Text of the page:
Other Penalties

It’s worth noting that while being caught drink driving or drug driving carries official legal sanctions, there are wider repercussions including a criminal record that may impede your career and travel plans, as well as the shame and loss of independence that comes with being banned from the roads. The cost of a fine may also go hand in hand with solicitors’ fees and increased car insurance premiums.

Similarly, the consequences for drug driving go wider than the legal penalties. A criminal record and driving licence that specifically details a drug driving conviction will follow you around, while gaining access to the USA (and to reasonable car insurance rates) will be seriously problematic.

Government Action

The powermakers have been busy on road safety issues lately, with Transport Scotland introducing the Nice Way Code, and the charity Brake has today launched a campaign calling for stricter rules around eye tests for motorists. The UK Government has promised that it will become tougher on drug driving, although it has cut public spending on road safety advertising.

Drug Driving Crackdown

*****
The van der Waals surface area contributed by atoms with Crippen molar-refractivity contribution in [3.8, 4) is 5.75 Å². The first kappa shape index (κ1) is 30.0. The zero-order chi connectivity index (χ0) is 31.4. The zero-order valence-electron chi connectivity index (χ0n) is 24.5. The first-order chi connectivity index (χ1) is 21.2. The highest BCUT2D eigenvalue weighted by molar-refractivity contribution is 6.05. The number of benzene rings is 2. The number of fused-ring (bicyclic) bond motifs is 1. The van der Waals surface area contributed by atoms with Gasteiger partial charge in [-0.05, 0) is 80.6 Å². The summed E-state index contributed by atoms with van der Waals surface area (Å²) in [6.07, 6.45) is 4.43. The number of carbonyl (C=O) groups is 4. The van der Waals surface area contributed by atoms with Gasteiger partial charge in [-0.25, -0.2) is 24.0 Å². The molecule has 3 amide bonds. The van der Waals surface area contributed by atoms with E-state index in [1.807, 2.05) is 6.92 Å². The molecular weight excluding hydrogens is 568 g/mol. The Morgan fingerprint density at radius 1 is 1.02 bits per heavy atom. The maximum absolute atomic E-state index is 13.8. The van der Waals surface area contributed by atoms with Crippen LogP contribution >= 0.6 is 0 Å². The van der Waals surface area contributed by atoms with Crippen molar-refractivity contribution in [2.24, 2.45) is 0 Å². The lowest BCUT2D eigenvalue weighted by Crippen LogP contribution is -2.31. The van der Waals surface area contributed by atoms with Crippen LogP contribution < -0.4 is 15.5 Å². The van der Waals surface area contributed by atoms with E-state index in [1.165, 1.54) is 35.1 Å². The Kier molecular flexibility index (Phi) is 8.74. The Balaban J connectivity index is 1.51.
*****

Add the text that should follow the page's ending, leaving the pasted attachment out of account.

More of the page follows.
New laws are being introduced for driving with drugs in the body, which it is hoped will land more people with hefty fines and prison sentences, and make it simpler for the Police to prosecute offenders in England and Wales. Police will be able to take three saliva tests from suspects and (if these are positive) obtain a blood sample. All that is left to decide is: what drugs to test for.

The government proposes that if you are caught with even a small trace of cannabis, ecstasy, cocaine, ketamine, benzoylecgonine (primary metabolite of cocaine), methamphetamine, LSD and 6-monoacetylmorphine (heroin and diamorphine) in your system, you would be in breach of the new law.

Those found with clonazepam, diazepam, flunitrazepam, lorazepam, methadone, morphine, oxazepam or temazepam in their system would also face penalties, but the allowed limits would be a bit higher.

For more information on safe driving, read our Good Egg Safety Guides.

About the Author

Kirsty Cooke

Content Editor at Arnold Clark